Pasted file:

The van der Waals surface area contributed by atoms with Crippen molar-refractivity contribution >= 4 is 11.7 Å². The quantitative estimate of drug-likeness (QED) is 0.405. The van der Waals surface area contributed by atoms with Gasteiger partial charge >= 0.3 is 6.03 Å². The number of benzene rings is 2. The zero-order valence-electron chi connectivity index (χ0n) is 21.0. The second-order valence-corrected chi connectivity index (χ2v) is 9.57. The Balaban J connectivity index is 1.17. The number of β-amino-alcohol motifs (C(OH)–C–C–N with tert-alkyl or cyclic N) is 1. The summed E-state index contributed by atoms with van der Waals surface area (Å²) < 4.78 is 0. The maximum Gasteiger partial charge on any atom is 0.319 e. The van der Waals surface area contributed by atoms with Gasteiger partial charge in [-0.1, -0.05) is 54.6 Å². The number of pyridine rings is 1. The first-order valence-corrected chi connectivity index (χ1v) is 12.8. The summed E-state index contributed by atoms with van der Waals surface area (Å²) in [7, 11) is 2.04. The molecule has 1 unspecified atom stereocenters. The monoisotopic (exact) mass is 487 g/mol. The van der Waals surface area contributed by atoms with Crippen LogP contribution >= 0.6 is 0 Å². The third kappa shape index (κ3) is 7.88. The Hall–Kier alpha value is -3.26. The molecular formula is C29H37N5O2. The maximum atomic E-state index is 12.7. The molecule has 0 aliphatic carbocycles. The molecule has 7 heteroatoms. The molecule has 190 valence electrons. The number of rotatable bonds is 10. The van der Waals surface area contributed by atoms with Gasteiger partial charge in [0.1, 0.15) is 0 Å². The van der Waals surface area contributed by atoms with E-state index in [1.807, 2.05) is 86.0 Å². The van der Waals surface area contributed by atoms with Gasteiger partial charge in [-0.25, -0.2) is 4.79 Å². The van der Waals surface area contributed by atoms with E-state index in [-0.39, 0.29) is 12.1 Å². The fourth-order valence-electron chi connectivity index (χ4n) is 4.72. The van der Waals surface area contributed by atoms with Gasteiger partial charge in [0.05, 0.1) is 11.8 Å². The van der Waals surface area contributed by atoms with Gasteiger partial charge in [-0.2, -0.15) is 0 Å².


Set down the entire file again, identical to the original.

The van der Waals surface area contributed by atoms with Crippen molar-refractivity contribution >= 4 is 11.7 Å². The quantitative estimate of drug-likeness (QED) is 0.405. The van der Waals surface area contributed by atoms with Gasteiger partial charge >= 0.3 is 6.03 Å². The number of benzene rings is 2. The zero-order valence-electron chi connectivity index (χ0n) is 21.0. The second-order valence-corrected chi connectivity index (χ2v) is 9.57. The Balaban J connectivity index is 1.17. The number of β-amino-alcohol motifs (C(OH)–C–C–N with tert-alkyl or cyclic N) is 1. The summed E-state index contributed by atoms with van der Waals surface area (Å²) < 4.78 is 0. The maximum Gasteiger partial charge on any atom is 0.319 e. The van der Waals surface area contributed by atoms with Gasteiger partial charge in [-0.1, -0.05) is 54.6 Å². The number of pyridine rings is 1. The first-order valence-corrected chi connectivity index (χ1v) is 12.8. The summed E-state index contributed by atoms with van der Waals surface area (Å²) in [7, 11) is 2.04. The molecule has 1 unspecified atom stereocenters. The monoisotopic (exact) mass is 487 g/mol. The van der Waals surface area contributed by atoms with Crippen LogP contribution >= 0.6 is 0 Å². The third kappa shape index (κ3) is 7.88. The Hall–Kier alpha value is -3.26. The molecular formula is C29H37N5O2. The maximum atomic E-state index is 12.7. The molecule has 0 aliphatic carbocycles. The molecule has 7 heteroatoms. The molecule has 190 valence electrons. The number of rotatable bonds is 10. The van der Waals surface area contributed by atoms with Gasteiger partial charge in [0.1, 0.15) is 0 Å². The van der Waals surface area contributed by atoms with E-state index in [1.807, 2.05) is 86.0 Å². The van der Waals surface area contributed by atoms with Gasteiger partial charge in [-0.25, -0.2) is 4.79 Å². The van der Waals surface area contributed by atoms with E-state index in [-0.39, 0.29) is 12.1 Å². The fourth-order valence-electron chi connectivity index (χ4n) is 4.72. The van der Waals surface area contributed by atoms with Gasteiger partial charge in [0.05, 0.1) is 11.8 Å². The van der Waals surface area contributed by atoms with Gasteiger partial charge in [-0.2, -0.15) is 0 Å².